Pest Management (IPM) and Plant Protection in Organic Agriculture (PPOA) should be science-based decision-making processes that identify and reduce risks from pests and pest management related strategies. They coordinate the consideration of pest biological factors, environmental conditions, and all available instruments to prevent unacceptable levels of pest damage, while concurrently combining economical means with the least possible risk to people, property, resources, and the environment.
We use the widely known term “biorationals“, as an operative expression to speak about certain kinds of components of plant protection strategies, which are assumed to have advantages concerning risk characteristics on the one hand while at the same time provide acceptable efficacy in reducing pest impact. Nevertheless it is not our intention to propose a new legal category! The products we want to speak about are often materials that are biologically-derived or, if synthetic, structurally similar and functionally identical to a biologically occurring material. Microorganism, plant extracts, basic substances, semiochemicals, as well as non-pesticidal products like biostimulants, biological yield enhancers, plant health promoters, and soil conditioners are a matter of discussion.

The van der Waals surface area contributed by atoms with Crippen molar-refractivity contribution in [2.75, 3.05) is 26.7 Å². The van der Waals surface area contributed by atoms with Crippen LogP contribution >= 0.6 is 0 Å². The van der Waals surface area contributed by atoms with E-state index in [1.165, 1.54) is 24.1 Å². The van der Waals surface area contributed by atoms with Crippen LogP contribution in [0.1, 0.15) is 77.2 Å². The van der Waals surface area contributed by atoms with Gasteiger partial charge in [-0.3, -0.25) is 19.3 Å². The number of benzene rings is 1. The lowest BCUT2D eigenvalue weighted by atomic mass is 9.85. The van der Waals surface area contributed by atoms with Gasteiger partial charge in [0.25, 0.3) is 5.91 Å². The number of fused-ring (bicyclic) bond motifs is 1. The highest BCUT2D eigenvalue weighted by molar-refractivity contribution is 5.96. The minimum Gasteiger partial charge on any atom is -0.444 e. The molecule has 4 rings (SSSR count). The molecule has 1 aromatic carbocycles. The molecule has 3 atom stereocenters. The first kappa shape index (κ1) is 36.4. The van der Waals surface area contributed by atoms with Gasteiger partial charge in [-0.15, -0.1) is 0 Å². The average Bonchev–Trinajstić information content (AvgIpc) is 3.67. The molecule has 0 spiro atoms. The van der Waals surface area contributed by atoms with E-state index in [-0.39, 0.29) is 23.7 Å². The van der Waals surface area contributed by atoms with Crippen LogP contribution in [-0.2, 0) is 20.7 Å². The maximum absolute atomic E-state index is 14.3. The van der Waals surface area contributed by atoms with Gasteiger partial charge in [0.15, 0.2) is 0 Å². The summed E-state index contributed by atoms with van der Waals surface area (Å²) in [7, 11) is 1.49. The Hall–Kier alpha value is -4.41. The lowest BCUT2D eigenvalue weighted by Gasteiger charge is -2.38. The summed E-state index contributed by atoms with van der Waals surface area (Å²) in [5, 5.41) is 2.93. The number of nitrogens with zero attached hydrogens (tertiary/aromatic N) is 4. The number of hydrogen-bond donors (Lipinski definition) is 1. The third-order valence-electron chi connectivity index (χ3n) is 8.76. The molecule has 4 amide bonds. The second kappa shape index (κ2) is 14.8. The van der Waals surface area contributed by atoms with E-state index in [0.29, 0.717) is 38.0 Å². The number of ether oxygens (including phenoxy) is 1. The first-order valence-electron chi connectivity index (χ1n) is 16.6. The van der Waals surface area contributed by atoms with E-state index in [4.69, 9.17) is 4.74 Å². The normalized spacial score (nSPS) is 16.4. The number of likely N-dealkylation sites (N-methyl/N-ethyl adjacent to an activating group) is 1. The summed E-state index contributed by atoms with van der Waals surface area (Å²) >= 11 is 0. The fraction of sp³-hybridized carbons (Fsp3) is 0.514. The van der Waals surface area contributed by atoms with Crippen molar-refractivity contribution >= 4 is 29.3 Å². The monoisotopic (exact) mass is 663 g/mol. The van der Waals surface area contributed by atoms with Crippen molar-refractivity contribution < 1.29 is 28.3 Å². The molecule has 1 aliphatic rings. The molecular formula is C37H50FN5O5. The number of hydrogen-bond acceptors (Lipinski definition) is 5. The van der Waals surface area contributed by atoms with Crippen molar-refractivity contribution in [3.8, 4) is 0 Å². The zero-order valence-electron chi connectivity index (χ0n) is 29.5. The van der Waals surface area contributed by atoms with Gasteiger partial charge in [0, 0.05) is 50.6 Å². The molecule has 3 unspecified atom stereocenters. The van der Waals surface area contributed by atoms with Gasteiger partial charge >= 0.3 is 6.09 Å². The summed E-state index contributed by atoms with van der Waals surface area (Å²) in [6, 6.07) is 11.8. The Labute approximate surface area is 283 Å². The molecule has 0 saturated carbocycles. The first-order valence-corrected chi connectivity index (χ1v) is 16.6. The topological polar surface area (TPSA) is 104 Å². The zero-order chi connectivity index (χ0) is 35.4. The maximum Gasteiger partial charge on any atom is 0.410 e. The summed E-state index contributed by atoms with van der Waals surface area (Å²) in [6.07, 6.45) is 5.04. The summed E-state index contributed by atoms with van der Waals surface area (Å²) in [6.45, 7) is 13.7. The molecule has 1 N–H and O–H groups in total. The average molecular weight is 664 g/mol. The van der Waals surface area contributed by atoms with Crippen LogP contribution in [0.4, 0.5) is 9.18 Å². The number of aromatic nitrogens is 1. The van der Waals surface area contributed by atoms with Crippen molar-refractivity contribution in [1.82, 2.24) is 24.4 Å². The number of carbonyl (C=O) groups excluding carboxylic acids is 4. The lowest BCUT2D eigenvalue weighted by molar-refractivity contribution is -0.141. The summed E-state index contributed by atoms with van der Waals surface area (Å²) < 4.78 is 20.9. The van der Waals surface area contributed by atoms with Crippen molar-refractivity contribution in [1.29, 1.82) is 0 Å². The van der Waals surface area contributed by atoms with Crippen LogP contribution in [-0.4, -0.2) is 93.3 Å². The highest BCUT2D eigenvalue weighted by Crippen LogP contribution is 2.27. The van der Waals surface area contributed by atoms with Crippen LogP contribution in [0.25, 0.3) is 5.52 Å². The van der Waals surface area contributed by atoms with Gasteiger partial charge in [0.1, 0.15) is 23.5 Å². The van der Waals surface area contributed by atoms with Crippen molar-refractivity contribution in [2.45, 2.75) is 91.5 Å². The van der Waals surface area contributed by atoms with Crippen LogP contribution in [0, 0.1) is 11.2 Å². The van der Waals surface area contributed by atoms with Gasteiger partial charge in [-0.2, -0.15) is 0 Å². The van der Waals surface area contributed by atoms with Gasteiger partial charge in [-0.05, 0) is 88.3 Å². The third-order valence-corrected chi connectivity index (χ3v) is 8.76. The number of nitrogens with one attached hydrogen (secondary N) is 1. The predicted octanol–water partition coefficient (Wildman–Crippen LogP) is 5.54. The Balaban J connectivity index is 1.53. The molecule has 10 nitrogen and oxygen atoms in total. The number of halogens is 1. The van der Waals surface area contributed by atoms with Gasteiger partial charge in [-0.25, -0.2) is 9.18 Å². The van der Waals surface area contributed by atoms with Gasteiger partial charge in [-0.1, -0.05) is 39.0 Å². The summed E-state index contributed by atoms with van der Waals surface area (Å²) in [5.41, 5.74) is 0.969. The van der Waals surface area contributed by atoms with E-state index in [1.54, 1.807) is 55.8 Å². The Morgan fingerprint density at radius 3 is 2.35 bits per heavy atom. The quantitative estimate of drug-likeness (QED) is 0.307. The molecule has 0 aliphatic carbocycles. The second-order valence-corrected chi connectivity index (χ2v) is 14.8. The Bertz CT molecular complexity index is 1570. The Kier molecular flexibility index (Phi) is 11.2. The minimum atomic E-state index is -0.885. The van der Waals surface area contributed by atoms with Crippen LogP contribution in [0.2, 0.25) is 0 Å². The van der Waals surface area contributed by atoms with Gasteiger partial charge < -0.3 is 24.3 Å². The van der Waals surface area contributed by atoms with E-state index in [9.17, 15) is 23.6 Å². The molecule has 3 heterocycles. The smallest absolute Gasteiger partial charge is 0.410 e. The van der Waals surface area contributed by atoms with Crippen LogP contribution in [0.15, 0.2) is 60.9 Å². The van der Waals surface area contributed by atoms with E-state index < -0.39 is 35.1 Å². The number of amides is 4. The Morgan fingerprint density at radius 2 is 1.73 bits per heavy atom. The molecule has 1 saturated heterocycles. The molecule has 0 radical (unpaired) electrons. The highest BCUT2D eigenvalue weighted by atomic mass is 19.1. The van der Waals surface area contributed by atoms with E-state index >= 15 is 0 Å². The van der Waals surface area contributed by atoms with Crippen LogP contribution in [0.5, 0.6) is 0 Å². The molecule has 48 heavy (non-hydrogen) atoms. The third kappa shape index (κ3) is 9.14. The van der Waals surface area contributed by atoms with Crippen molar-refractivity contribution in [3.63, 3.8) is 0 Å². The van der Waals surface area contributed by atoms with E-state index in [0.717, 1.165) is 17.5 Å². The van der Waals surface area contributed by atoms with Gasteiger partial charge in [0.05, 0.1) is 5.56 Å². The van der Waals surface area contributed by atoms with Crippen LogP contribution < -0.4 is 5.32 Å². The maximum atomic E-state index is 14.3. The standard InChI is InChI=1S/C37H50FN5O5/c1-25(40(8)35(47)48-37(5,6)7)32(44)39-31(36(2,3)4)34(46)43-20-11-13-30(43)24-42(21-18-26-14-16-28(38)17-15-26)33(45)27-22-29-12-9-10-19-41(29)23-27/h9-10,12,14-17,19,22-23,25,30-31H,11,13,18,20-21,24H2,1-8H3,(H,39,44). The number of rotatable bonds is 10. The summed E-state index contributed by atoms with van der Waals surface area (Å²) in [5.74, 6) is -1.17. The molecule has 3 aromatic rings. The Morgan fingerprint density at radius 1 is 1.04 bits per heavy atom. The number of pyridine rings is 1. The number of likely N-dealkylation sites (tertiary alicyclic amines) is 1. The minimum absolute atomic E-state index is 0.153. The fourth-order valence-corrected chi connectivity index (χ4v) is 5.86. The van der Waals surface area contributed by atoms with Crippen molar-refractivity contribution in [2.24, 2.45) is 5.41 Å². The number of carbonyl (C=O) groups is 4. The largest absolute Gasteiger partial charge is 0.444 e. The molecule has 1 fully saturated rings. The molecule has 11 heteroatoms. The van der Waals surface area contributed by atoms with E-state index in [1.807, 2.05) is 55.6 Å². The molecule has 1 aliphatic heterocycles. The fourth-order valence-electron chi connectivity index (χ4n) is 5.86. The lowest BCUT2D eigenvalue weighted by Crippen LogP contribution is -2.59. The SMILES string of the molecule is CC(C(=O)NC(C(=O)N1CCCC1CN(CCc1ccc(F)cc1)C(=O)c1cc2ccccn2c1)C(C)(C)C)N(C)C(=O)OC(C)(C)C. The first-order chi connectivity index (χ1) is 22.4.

Such “biorationals” do not reveal sufficient efficacy against pests alone but are useful to be integrated in plant protection strategies. In addition, the risk-evaluation requirements under national and European regulatory frameworks of these diverse “biorationals” are very different from each other or there is even a lack of regulatory infrastructure to ensure that “biorationals” get a targeted risk assessment and approval procedure.
The symposium »Plant Protection and Plant Health in Europe« is organised jointly by the German Society for Plant Protection and Plant Health (DPG, www.phytomedizin.org), the Julius Kühn-Institut (JKI, www.julius-kuehn.de) and the Albrecht Daniel Thaer-Institut für Agrar- und Gartenbauwissenschaft (www.hu-berlin.de).